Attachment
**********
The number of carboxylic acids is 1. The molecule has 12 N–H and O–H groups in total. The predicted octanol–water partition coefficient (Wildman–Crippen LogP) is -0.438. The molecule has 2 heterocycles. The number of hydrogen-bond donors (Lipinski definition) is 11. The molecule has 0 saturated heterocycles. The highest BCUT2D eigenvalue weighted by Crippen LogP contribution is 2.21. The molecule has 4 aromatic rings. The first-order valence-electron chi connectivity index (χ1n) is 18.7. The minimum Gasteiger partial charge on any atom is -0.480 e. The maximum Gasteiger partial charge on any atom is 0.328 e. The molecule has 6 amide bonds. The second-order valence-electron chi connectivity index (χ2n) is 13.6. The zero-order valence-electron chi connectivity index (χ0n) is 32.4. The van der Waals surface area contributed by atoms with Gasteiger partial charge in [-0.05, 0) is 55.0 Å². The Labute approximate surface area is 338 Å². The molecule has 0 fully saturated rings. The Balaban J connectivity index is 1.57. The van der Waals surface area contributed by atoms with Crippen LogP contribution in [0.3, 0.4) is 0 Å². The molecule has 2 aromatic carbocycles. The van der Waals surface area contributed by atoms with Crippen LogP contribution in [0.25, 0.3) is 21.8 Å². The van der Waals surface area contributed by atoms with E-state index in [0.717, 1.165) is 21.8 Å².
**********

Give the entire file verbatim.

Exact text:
The number of carboxylic acids is 1. The molecule has 12 N–H and O–H groups in total. The predicted octanol–water partition coefficient (Wildman–Crippen LogP) is -0.438. The molecule has 2 heterocycles. The number of hydrogen-bond donors (Lipinski definition) is 11. The molecule has 0 saturated heterocycles. The highest BCUT2D eigenvalue weighted by Crippen LogP contribution is 2.21. The molecule has 4 aromatic rings. The first-order valence-electron chi connectivity index (χ1n) is 18.7. The minimum Gasteiger partial charge on any atom is -0.480 e. The maximum Gasteiger partial charge on any atom is 0.328 e. The molecule has 6 amide bonds. The second-order valence-electron chi connectivity index (χ2n) is 13.6. The zero-order valence-electron chi connectivity index (χ0n) is 32.4. The van der Waals surface area contributed by atoms with Gasteiger partial charge in [-0.05, 0) is 55.0 Å². The Labute approximate surface area is 338 Å². The molecule has 0 fully saturated rings. The Balaban J connectivity index is 1.57. The van der Waals surface area contributed by atoms with Crippen LogP contribution in [0.3, 0.4) is 0 Å². The molecule has 2 aromatic carbocycles. The van der Waals surface area contributed by atoms with Crippen LogP contribution in [0.25, 0.3) is 21.8 Å². The van der Waals surface area contributed by atoms with E-state index in [0.717, 1.165) is 21.8 Å².